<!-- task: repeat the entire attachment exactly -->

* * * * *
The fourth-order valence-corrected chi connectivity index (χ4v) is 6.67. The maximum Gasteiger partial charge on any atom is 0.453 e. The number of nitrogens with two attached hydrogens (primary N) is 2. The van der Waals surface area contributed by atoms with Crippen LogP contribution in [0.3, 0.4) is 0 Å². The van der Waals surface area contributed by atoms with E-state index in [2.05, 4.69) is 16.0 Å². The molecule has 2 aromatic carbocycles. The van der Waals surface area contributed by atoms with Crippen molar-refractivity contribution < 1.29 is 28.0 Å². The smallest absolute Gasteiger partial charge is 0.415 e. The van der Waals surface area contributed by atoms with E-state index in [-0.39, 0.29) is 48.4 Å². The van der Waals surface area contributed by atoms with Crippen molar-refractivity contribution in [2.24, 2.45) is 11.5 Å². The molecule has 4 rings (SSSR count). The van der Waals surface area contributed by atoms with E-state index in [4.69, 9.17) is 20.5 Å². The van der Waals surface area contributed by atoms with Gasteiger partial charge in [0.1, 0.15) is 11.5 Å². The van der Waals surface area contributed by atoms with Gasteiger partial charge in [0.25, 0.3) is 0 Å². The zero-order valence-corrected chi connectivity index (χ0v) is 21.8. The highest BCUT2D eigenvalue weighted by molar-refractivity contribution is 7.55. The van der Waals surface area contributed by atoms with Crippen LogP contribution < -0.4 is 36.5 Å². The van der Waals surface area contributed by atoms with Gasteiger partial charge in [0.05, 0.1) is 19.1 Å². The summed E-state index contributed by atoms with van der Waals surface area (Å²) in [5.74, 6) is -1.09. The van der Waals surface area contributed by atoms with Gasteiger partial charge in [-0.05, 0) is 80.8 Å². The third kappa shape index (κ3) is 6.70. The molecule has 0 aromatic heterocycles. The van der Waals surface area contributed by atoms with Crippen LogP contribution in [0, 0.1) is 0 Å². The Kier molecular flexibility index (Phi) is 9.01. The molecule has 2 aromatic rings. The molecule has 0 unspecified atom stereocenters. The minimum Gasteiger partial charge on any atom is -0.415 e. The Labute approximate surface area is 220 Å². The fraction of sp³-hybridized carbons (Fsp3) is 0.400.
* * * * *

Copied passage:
The fourth-order valence-corrected chi connectivity index (χ4v) is 6.67. The maximum Gasteiger partial charge on any atom is 0.453 e. The number of nitrogens with two attached hydrogens (primary N) is 2. The van der Waals surface area contributed by atoms with Crippen LogP contribution in [0.3, 0.4) is 0 Å². The van der Waals surface area contributed by atoms with E-state index in [2.05, 4.69) is 16.0 Å². The molecule has 2 aromatic carbocycles. The van der Waals surface area contributed by atoms with Crippen molar-refractivity contribution < 1.29 is 28.0 Å². The smallest absolute Gasteiger partial charge is 0.415 e. The van der Waals surface area contributed by atoms with E-state index in [-0.39, 0.29) is 48.4 Å². The van der Waals surface area contributed by atoms with Crippen molar-refractivity contribution in [2.24, 2.45) is 11.5 Å². The molecule has 4 rings (SSSR count). The van der Waals surface area contributed by atoms with E-state index in [4.69, 9.17) is 20.5 Å². The van der Waals surface area contributed by atoms with Gasteiger partial charge in [0.1, 0.15) is 11.5 Å². The van der Waals surface area contributed by atoms with Gasteiger partial charge in [0.25, 0.3) is 0 Å². The zero-order valence-corrected chi connectivity index (χ0v) is 21.8. The highest BCUT2D eigenvalue weighted by molar-refractivity contribution is 7.55. The van der Waals surface area contributed by atoms with Crippen LogP contribution < -0.4 is 36.5 Å². The van der Waals surface area contributed by atoms with Gasteiger partial charge in [0.05, 0.1) is 19.1 Å². The summed E-state index contributed by atoms with van der Waals surface area (Å²) in [5.74, 6) is -1.09. The van der Waals surface area contributed by atoms with Gasteiger partial charge in [-0.05, 0) is 80.8 Å². The third kappa shape index (κ3) is 6.70. The molecule has 0 aromatic heterocycles. The van der Waals surface area contributed by atoms with Crippen LogP contribution in [0, 0.1) is 0 Å². The Kier molecular flexibility index (Phi) is 9.01. The molecule has 2 aromatic rings. The molecule has 0 unspecified atom stereocenters. The minimum Gasteiger partial charge on any atom is -0.415 e. The Labute approximate surface area is 220 Å². The fraction of sp³-hybridized carbons (Fsp3) is 0.400.